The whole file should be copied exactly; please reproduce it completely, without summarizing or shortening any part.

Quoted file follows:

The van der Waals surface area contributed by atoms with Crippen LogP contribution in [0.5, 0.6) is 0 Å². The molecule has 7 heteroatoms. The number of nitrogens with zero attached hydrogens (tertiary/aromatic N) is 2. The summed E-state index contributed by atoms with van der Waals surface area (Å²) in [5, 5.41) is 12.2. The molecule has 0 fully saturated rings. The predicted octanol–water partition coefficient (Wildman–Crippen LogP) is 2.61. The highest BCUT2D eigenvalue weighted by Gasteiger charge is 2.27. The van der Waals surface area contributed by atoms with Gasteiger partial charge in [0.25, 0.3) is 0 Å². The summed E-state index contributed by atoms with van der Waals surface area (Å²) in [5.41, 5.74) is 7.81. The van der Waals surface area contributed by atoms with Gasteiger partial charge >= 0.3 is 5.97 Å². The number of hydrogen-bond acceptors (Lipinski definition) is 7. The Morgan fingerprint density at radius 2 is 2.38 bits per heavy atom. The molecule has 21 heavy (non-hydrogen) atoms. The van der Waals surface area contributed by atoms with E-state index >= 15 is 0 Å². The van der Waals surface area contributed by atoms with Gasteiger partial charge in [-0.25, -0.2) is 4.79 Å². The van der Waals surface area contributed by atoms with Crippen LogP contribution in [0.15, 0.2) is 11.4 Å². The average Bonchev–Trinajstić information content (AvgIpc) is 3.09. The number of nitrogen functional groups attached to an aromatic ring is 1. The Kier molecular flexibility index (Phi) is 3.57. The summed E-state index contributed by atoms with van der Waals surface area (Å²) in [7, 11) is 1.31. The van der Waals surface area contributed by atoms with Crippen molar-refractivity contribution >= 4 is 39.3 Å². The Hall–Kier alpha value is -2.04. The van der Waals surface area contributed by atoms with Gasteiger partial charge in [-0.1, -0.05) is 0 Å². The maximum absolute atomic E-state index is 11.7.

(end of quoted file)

The van der Waals surface area contributed by atoms with Crippen LogP contribution in [0.5, 0.6) is 0 Å². The molecule has 7 heteroatoms. The number of nitrogens with zero attached hydrogens (tertiary/aromatic N) is 2. The summed E-state index contributed by atoms with van der Waals surface area (Å²) in [5, 5.41) is 12.2. The molecule has 0 fully saturated rings. The predicted octanol–water partition coefficient (Wildman–Crippen LogP) is 2.61. The highest BCUT2D eigenvalue weighted by Gasteiger charge is 2.27. The van der Waals surface area contributed by atoms with Gasteiger partial charge in [0.25, 0.3) is 0 Å². The summed E-state index contributed by atoms with van der Waals surface area (Å²) in [5.41, 5.74) is 7.81. The van der Waals surface area contributed by atoms with Gasteiger partial charge >= 0.3 is 5.97 Å². The number of hydrogen-bond acceptors (Lipinski definition) is 7. The Morgan fingerprint density at radius 2 is 2.38 bits per heavy atom. The molecule has 21 heavy (non-hydrogen) atoms. The van der Waals surface area contributed by atoms with E-state index >= 15 is 0 Å². The van der Waals surface area contributed by atoms with Gasteiger partial charge in [-0.25, -0.2) is 4.79 Å². The van der Waals surface area contributed by atoms with Crippen LogP contribution in [0.15, 0.2) is 11.4 Å². The average Bonchev–Trinajstić information content (AvgIpc) is 3.09. The number of nitrogen functional groups attached to an aromatic ring is 1. The Kier molecular flexibility index (Phi) is 3.57. The summed E-state index contributed by atoms with van der Waals surface area (Å²) in [7, 11) is 1.31. The van der Waals surface area contributed by atoms with Crippen molar-refractivity contribution >= 4 is 39.3 Å². The Hall–Kier alpha value is -2.04. The van der Waals surface area contributed by atoms with Gasteiger partial charge in [-0.1, -0.05) is 0 Å². The maximum absolute atomic E-state index is 11.7.